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WI Voter ID Law Ordered Reinstated For This Election; Groups To Appeal

As a result of a three-judge panel lifting a previous stay, thousands of absentee ballots are in danger of not being counted.

Anything to put a barrier between the voters and the ballot box, right?

Madison — Most voters who have already returned absentee ballots will have to provide their local clerks with copies of photo identification — as will thousands of others who have received absentee ballots but not yet submitted them.

Kevin Kennedy, the head of the agency that runs state elections, said new steps are being put in place to contact such voters after a Friday ruling by an appeals court that reinstated Wisconsin's long-stalled voter ID law.

Clerks will contact each absentee voter in writing and follow up with them in other ways. No matter what, those voters will be required to produce a copy of their IDs, said Kennedy, director of the Government Accountability Board.

"If they don't, the ballot will be rejected and won't be counted," said Kennedy, who spoke at a news conference at his agency's headquarters.

Also Tuesday, the groups challenging the voter ID law said they would ask the full, 10-member U.S. 7th Circuit Court of Appeals to reverse Friday's decision. Friday's order came from a three-judge panel.

The developments came just seven weeks before the Nov. 4 election that pits Republican Gov. Scott Walker against Democrat and former Trek Bicycle executive Mary Burke.

The New York Times editorial board had this to say:

Rick Hasen, a professor of election law at the University of California, Irvine, called the panel’s decision “a big, big mistake” on his blog. He added: “It is hard enough to administer an election with set rules — much less to change the rules midstream.”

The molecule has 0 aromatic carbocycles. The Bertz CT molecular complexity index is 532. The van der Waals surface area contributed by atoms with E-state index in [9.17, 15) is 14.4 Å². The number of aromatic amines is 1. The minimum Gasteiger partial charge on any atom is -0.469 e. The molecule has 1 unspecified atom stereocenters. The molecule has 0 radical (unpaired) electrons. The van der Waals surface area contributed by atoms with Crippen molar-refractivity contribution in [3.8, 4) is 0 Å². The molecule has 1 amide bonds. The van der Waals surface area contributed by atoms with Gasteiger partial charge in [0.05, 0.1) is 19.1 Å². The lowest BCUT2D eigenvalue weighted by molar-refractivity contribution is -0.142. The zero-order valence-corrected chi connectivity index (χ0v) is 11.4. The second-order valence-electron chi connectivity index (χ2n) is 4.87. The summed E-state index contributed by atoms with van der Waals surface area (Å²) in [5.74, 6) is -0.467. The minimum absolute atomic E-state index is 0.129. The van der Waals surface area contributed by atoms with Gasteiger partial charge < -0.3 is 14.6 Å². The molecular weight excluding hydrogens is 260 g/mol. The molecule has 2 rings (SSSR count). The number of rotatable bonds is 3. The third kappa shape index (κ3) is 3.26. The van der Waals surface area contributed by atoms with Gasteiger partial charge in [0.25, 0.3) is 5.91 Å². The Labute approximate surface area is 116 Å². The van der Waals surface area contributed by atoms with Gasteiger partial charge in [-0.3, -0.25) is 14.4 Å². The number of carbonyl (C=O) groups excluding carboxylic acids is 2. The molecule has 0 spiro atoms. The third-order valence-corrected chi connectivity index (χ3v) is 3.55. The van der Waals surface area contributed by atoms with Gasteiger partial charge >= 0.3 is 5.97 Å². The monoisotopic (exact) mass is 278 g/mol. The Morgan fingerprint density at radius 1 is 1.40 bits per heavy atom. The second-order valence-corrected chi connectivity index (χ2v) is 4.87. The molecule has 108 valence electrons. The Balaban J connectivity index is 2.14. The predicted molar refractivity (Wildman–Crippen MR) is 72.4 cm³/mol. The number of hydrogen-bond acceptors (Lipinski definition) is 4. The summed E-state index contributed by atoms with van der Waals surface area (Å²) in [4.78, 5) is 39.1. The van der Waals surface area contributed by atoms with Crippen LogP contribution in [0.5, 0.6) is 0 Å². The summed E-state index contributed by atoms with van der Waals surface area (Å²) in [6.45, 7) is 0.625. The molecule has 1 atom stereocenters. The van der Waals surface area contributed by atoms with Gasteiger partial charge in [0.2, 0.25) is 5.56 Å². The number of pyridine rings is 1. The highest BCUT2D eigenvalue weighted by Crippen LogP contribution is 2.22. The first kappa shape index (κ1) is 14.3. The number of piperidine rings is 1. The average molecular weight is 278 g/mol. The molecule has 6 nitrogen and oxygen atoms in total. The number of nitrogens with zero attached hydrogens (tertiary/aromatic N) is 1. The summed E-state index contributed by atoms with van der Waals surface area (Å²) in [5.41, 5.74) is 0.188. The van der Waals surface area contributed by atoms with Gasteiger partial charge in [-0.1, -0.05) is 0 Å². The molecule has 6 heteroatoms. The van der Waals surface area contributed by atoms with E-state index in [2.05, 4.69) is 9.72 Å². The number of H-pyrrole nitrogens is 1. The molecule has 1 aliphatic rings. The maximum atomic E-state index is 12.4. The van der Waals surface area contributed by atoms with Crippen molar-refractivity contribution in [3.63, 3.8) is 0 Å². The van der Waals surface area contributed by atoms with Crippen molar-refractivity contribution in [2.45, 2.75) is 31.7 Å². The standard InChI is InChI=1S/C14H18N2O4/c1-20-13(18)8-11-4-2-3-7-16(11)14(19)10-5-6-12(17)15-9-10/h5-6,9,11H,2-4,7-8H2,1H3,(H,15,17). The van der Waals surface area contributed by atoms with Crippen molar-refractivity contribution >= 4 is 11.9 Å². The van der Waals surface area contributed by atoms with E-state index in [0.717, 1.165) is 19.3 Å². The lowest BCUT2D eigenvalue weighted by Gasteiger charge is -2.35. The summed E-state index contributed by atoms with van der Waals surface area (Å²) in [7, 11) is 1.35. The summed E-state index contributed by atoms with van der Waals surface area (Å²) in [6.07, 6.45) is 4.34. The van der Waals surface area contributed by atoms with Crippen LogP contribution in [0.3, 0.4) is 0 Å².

Voter ID laws seem like an easy rallying cry. Who doesn’t support “electoral integrity”? And how hard is it to get an ID anyway? But as judges across the country have increasingly come to understand, there is essentially zero in-person fraud, which is the only kind that voter ID laws would stop. “Virtually no voter impersonation occurs in Wisconsin,” Judge Adelmanfound in April.

On the other hand, tracking down the underlying documents to get an approved form of ID can be a forbidding process, particularly for those otherwise-eligible voters without a birth certificate, or without easy access to transportation. As Judge Adelman found, Wisconsin’s law “will deter or prevent a substantial number of the 300,000-plus voters who lack an ID from voting.”


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In short, voter ID laws don’t stop fraud. They stop otherwise-eligible voters from coming to the polls. Richard Posner, a federal appellate judge who sits on the same court as the judges on the ruling panel, made just this point when he said last fall that he was mistaken to have approved a voter ID law in Indiana seven years ago.

That law was upheld by the Supreme Court, which said the challengers had not produced enough evidence of how many voters would be harmed by it, or precisely how the ID requirement would burden them. The opponents of the Wisconsin law have produced reams of evidence on both counts. If that isn’t enough for Judge Posner’s colleagues, it is hard to imagine what would be.

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